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Geographic origin of images

Am I correct in assuming that the experts being asked to make the identifications were not given the geographic origin of the images (presumably because this was not known to the study authors either, given that the images came from Google Images)?

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Hi Andrew, thanks for your question. We did not reveal the location, or give any clue to where the species may be found (e.g. UK, Europe etc.). This was to avoid potential bias associated with prior knowledge of the species, and for identification to be made on visual cues only. Cheers, Gail.

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Thanks Gail, that makes sense. I'm wondering whether anyone has compared the difference in image ID speed, accuracy, and confidence with and without geographic information. From personal experience, I can normally identify most common species of snakes (my area of expertise) given a photo and a location, but (as you found) it's much more difficult to commit to a positive ID without knowing at least the continent.

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I think that would be great to look at! There is literature re accuracy & speed in face recognition, but as there is limited work in species id area, I wanted to look at some basics and then hopefully build on the findings. I think that there a lot of permutations - different species, knowledge bases, experience, ages etc., so it would be lovely to see the outcomes in these different areas. (PS - if measuring speed, probably best to do in controlled conditions as this task attracted attention and subsequently some distractions!)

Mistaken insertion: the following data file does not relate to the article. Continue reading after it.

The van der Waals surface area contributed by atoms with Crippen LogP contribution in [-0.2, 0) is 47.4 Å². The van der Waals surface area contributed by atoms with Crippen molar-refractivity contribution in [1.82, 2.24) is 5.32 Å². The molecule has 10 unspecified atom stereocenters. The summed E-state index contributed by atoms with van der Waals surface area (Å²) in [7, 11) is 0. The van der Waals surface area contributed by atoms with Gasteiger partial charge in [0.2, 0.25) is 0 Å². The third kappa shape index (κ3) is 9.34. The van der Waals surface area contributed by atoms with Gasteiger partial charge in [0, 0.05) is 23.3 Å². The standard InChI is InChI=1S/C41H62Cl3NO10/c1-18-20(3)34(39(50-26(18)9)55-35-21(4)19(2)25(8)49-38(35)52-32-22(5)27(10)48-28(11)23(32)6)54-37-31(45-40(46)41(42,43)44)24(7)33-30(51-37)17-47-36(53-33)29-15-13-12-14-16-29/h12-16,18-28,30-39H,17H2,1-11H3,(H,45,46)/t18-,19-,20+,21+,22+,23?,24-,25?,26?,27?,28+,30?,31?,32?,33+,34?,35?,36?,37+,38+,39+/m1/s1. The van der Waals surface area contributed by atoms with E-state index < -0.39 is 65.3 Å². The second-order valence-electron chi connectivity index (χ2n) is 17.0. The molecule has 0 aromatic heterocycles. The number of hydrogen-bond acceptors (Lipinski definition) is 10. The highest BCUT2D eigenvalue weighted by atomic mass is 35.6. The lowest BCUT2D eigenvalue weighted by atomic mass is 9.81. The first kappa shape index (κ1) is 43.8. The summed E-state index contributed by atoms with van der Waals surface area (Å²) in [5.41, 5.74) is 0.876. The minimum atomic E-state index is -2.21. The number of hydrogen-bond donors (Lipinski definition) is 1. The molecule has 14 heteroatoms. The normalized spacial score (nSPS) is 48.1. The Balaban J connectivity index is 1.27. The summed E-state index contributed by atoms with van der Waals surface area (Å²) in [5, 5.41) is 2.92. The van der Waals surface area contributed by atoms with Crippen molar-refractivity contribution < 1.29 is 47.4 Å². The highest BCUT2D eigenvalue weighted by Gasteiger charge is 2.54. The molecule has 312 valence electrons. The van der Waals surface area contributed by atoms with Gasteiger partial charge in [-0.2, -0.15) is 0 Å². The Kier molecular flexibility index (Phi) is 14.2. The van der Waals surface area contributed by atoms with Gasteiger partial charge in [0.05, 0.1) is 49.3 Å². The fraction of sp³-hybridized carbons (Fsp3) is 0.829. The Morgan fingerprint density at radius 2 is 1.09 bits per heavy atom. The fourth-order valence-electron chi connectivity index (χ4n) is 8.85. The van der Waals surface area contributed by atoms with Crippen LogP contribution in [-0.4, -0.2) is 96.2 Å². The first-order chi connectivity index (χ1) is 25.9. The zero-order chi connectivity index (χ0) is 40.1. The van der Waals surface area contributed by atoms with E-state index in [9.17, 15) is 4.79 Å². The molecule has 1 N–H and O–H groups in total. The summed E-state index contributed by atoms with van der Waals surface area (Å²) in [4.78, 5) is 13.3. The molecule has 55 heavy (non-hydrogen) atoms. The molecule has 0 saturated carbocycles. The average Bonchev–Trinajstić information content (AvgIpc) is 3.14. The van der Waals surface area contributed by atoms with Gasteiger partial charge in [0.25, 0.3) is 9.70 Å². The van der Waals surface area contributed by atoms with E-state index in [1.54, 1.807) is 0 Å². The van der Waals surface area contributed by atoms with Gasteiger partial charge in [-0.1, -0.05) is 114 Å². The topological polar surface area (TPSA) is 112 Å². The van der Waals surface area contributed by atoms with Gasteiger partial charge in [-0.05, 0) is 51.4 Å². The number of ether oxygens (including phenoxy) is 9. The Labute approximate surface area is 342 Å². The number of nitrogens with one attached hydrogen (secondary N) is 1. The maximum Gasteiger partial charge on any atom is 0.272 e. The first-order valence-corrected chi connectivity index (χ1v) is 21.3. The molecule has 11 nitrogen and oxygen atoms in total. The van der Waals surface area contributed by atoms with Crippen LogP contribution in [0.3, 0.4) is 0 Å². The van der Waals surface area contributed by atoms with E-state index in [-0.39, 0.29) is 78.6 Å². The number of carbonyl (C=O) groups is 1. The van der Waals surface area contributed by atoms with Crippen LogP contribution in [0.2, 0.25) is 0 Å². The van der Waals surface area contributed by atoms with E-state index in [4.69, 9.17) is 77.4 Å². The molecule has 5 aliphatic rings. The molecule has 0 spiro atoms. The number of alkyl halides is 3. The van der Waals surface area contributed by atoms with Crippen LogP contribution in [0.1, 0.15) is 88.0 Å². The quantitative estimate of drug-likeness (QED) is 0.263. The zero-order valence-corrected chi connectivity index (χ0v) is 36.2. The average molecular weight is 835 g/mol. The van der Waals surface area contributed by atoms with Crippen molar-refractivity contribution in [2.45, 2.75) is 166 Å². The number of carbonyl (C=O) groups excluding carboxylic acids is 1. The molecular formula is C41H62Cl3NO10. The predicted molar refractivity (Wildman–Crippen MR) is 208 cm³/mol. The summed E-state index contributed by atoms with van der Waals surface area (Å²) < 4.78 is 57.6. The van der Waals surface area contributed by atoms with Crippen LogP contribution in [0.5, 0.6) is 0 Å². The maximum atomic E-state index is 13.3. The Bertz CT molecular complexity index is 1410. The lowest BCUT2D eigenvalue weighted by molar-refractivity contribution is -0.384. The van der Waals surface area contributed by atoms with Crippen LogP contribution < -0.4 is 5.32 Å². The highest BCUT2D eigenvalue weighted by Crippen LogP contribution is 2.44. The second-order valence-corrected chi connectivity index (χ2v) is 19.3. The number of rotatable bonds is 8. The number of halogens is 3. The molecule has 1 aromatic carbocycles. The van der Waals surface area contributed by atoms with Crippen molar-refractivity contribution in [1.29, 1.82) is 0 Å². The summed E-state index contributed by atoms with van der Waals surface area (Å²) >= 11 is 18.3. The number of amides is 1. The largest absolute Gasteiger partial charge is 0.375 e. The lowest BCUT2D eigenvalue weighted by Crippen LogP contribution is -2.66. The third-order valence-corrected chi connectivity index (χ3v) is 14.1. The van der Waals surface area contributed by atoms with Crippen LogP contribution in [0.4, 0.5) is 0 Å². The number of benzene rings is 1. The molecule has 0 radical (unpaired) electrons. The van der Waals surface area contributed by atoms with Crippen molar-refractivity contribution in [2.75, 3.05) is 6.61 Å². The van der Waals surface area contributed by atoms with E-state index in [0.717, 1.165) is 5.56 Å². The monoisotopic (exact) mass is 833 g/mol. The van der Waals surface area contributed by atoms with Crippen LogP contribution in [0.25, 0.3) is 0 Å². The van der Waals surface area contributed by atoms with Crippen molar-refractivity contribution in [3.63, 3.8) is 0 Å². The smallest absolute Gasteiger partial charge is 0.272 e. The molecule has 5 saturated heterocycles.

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Thanks again Gail, I agree. We'll be pursuing this idea in the context of crowd-sourced snake identification soon, I hope. Maybe you'll be interested in this paper by my colleague Colin Shea, who showed that even experienced observers have high misidentification rates for some tricky species.

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Hi Andrew

I referred to that paper in my research! Also Phil Culverhouse’s work. I really appreciate you sending me the link though. The snake id sound very exciting. I did start looking at adder head patterns (widely used for individual id), but read a paper to say that colour and scale pattern can change over time & I never got around to revisiting it! Work on automatic id for plants pays a lot of attention to shape, and I wonder if this would have any merit for photos of snake heads from above (I did geometric morphometrics at MSc and that's always in the back of my mind).

I look forward to the outcome of your snake id work, and please do not hesitate to get in touch if you have any questions/discussion points.

Thanks again for your interest,

Gail.

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